[volunteers] [PenLUG] Help / Ideas needed for next week's

Scott Boyd sboyd at astreet.com
Sat Jan 20 15:47:37 PST 2007


Oh we want to talk about email and spam. As an ISP owner I know the spam 
wars well.

BTW, Postini historically is not a Linux shop, but that may have changed.

Alvin Oga wrote:

>hi ya mark
>
>  
>
>>mark weisler wrote:
>>
>>Something on my mind is the future of SMTP (mail) given all the spam problems
>>    
>>
>
>fun issue .. 
>ask 10 (ten) peole how they solve it and you'll get 50 ( 5-0 ) different and distinct answers
>
>  
>
Actually, there are lots of good answers. The problem is an installed 
base of mail systems that can't use any of the workable techniques. This 
is why outsourced spam filtering is popular. Just place the outsourced 
filter company server as your primary MX record and they do all the work 
passing you the clean stuff and giving you web based access to the 
rejected cruft.

>>I'm just about ready to ask Postini if they would speak to our LUG(s).
>>    
>>
>
>sounds like a good idea .. since they're down the street 
>
>baracuda claims to have lots o corp clients, and some of my custsomers
>uses them to clean their emails
>
>ironport uses a modified spam-assassin and was jsut bought out for $800M by cisco
>whom also claims to have more corp clients than baracuda
>
>  
>
Barracuda was also using a modified spam assassin.

Ironport is valuable primarily for their SMTP email cannons and other 
specialized hardware.

>"corp clients" does matter because:
>a) they have real $$ to spend
>b) they will change to another vendor if the current one does not solve
>   the spam problem
>c) the clients understand there are several problems with filtering spam
>d) there seems to be very very few spam that gets thru those outsourced filters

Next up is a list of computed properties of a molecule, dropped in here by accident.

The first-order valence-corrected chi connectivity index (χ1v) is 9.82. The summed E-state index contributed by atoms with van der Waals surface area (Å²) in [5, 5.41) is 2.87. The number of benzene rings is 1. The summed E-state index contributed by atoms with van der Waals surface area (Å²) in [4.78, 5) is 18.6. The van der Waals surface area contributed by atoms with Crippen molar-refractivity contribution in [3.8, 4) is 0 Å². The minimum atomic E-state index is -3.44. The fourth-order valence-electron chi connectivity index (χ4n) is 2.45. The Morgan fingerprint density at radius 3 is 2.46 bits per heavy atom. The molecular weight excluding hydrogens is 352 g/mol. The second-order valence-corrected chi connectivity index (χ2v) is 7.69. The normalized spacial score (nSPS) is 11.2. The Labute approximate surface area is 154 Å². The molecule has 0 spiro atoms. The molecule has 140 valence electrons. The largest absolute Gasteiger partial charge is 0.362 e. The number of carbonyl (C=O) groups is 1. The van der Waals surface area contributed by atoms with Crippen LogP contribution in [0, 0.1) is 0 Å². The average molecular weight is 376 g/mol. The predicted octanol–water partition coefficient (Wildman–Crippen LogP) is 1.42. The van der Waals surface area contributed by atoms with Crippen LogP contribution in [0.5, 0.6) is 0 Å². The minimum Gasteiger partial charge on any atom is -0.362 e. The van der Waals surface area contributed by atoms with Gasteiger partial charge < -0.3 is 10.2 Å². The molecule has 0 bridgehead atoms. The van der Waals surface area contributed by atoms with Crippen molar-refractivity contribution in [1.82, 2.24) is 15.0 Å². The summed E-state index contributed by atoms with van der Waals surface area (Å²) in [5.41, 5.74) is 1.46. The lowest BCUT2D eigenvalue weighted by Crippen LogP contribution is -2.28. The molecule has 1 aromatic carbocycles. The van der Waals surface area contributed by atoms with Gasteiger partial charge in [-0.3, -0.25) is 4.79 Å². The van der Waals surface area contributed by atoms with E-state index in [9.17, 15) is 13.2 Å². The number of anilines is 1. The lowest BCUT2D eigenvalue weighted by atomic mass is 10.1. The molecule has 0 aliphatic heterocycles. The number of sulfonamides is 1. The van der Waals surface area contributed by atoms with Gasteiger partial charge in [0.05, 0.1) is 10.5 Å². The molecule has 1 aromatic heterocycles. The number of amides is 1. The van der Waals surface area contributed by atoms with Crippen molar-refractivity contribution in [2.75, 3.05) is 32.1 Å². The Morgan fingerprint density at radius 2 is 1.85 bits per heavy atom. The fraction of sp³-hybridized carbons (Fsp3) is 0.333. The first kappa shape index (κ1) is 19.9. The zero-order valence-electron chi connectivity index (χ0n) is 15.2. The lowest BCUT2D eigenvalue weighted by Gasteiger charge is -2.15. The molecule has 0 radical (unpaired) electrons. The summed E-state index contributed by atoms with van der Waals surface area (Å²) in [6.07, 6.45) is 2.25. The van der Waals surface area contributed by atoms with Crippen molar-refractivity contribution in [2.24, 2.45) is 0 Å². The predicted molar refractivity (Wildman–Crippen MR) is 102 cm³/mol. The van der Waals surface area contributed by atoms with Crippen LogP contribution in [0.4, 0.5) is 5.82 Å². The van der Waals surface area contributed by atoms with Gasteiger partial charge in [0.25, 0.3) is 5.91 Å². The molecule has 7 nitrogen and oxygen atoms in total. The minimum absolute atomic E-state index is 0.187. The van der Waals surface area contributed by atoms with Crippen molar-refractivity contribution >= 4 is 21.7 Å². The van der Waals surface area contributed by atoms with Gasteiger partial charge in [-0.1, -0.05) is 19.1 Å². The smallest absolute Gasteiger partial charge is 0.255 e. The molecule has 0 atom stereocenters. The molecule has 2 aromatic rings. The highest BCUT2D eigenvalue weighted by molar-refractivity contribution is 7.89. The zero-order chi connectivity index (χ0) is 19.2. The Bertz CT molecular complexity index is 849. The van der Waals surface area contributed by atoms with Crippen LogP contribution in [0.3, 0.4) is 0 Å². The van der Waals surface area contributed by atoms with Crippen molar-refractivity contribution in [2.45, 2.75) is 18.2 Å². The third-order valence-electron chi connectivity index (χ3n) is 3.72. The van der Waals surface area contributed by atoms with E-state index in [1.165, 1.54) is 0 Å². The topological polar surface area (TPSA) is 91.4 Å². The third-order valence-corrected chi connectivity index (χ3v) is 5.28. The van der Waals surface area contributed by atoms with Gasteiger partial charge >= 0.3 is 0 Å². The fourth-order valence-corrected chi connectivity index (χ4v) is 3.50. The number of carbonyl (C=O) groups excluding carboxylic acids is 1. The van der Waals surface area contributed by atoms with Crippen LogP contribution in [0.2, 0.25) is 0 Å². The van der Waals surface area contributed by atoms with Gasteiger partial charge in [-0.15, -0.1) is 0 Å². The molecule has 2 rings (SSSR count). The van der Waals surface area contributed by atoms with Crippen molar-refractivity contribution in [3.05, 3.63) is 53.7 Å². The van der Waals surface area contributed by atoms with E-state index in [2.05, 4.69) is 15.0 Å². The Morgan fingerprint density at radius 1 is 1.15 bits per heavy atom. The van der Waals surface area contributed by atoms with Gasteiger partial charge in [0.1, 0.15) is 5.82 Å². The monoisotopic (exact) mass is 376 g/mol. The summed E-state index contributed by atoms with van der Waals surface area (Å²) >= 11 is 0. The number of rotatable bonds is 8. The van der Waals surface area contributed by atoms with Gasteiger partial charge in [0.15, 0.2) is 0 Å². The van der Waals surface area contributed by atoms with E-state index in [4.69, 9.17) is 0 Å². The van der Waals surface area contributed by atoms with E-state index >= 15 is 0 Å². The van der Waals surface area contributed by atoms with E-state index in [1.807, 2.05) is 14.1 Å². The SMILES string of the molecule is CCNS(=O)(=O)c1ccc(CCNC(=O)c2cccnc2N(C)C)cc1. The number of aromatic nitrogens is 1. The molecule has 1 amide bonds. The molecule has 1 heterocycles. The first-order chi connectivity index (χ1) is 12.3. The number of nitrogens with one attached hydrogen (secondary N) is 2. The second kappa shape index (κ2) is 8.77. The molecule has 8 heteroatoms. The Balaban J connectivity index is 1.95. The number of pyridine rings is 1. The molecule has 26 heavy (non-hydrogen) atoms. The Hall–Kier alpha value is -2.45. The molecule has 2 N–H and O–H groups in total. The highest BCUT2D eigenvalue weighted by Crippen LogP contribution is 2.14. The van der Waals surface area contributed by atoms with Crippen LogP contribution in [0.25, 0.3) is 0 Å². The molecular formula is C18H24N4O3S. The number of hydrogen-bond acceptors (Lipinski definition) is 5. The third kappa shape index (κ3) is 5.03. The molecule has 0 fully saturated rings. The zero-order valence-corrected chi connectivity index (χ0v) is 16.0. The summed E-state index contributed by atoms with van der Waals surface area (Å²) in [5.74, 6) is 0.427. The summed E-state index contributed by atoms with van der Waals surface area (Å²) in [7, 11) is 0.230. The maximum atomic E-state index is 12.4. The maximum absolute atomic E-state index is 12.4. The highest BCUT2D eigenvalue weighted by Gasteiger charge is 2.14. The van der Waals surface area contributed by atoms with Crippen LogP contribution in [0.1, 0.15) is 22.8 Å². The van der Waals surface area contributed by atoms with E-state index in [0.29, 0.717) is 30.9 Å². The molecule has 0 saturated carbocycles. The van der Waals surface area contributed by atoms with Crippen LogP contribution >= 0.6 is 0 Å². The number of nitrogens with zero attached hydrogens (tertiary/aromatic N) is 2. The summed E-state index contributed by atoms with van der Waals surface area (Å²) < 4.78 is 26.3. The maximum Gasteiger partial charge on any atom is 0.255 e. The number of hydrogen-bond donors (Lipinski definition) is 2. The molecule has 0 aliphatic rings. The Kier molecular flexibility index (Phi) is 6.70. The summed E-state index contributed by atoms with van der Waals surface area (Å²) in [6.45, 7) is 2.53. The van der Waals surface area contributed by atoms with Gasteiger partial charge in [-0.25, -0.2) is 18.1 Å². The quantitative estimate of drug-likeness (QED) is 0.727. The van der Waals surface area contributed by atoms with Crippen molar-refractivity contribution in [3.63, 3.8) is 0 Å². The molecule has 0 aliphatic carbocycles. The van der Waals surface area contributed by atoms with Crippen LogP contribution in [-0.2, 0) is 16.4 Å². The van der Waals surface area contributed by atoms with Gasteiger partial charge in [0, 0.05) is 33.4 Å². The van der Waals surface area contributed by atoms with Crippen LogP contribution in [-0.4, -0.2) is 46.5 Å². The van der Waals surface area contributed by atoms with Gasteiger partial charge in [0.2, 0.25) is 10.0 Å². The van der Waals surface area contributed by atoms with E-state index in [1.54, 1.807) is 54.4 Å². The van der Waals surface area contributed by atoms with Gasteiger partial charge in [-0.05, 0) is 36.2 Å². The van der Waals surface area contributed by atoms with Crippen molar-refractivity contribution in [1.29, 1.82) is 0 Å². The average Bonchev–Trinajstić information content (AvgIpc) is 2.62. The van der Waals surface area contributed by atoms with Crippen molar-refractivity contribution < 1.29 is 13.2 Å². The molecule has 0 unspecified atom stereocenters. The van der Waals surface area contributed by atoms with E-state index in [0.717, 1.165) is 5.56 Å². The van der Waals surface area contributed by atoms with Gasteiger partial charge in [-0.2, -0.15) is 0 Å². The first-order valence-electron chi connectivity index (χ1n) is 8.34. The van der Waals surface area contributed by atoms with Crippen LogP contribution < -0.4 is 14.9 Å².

>
>- i wonder what people think about when they find out their corp emails is
>  flagged to be read sometimes manually to filter out spam
>	- it's corp mail so "free speech" and privacy does not come into play
>
>	- i'm sure the ceo and cfo and coo have their own private mail address
>	with encryption turned on to "talk" to each other 
>
>  
>
They have out-of-band email accounts.

>>* Are we getting to the point where mail server administration is more than=
>>most individuals or smaller shops can reasonably handle?
>>    
>>
>
>we've been way past that point for a while ...
>otherwise, the outsourced corp spam filter house would not have been growing
>
>  
>
Because IT departments are blamed enough. Outsourcing the spam problem 
gets users off their back and frees them up for other projects.
Spam can be controlled if you use open source software that can be 
modified to react to changing attacks, but most companies have purchased 
closed systems that are vulnerable. The only way to protect those 
systems is to put something in front of them... which is a suboptimal 
solution. Though projects like ASSP are useful.

>>* What can Postini tell us about special processing techniques they use to